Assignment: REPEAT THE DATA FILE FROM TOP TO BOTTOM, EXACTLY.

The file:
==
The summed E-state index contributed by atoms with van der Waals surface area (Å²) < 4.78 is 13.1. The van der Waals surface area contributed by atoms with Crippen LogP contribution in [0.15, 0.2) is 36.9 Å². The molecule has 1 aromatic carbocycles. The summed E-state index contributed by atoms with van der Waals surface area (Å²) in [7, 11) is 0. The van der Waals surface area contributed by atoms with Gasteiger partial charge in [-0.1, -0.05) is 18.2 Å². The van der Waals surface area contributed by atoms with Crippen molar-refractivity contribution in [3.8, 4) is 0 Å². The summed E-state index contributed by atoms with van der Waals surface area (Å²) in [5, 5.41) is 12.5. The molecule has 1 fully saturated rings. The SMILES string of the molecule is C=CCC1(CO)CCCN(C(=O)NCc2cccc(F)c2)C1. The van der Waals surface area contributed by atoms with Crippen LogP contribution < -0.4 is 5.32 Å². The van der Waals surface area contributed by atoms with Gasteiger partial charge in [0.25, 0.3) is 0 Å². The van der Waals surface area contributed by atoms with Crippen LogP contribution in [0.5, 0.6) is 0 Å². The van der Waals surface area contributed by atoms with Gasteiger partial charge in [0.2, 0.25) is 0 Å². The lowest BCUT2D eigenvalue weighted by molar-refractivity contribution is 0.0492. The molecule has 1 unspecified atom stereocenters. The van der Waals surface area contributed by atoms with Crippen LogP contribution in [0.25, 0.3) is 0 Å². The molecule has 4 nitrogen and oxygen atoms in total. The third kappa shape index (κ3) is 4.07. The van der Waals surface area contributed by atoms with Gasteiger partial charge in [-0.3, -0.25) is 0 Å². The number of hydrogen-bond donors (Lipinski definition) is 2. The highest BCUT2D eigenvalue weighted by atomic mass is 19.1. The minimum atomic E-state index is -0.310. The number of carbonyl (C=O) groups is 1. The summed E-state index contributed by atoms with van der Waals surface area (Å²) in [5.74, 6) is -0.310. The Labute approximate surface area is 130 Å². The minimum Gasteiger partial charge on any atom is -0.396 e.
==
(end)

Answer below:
The summed E-state index contributed by atoms with van der Waals surface area (Å²) < 4.78 is 13.1. The van der Waals surface area contributed by atoms with Crippen LogP contribution in [0.15, 0.2) is 36.9 Å². The molecule has 1 aromatic carbocycles. The summed E-state index contributed by atoms with van der Waals surface area (Å²) in [7, 11) is 0. The van der Waals surface area contributed by atoms with Gasteiger partial charge in [-0.1, -0.05) is 18.2 Å². The van der Waals surface area contributed by atoms with Crippen molar-refractivity contribution in [3.8, 4) is 0 Å². The summed E-state index contributed by atoms with van der Waals surface area (Å²) in [5, 5.41) is 12.5. The molecule has 1 fully saturated rings. The SMILES string of the molecule is C=CCC1(CO)CCCN(C(=O)NCc2cccc(F)c2)C1. The van der Waals surface area contributed by atoms with Crippen LogP contribution < -0.4 is 5.32 Å². The van der Waals surface area contributed by atoms with Gasteiger partial charge in [0.25, 0.3) is 0 Å². The van der Waals surface area contributed by atoms with Crippen LogP contribution in [0.5, 0.6) is 0 Å². The van der Waals surface area contributed by atoms with Gasteiger partial charge in [0.2, 0.25) is 0 Å². The lowest BCUT2D eigenvalue weighted by molar-refractivity contribution is 0.0492. The molecule has 1 unspecified atom stereocenters. The van der Waals surface area contributed by atoms with Crippen LogP contribution in [0.25, 0.3) is 0 Å². The molecule has 4 nitrogen and oxygen atoms in total. The third kappa shape index (κ3) is 4.07. The van der Waals surface area contributed by atoms with Gasteiger partial charge in [-0.3, -0.25) is 0 Å². The number of hydrogen-bond donors (Lipinski definition) is 2. The highest BCUT2D eigenvalue weighted by atomic mass is 19.1. The minimum atomic E-state index is -0.310. The number of carbonyl (C=O) groups is 1. The summed E-state index contributed by atoms with van der Waals surface area (Å²) in [5.74, 6) is -0.310. The Labute approximate surface area is 130 Å². The minimum Gasteiger partial charge on any atom is -0.396 e.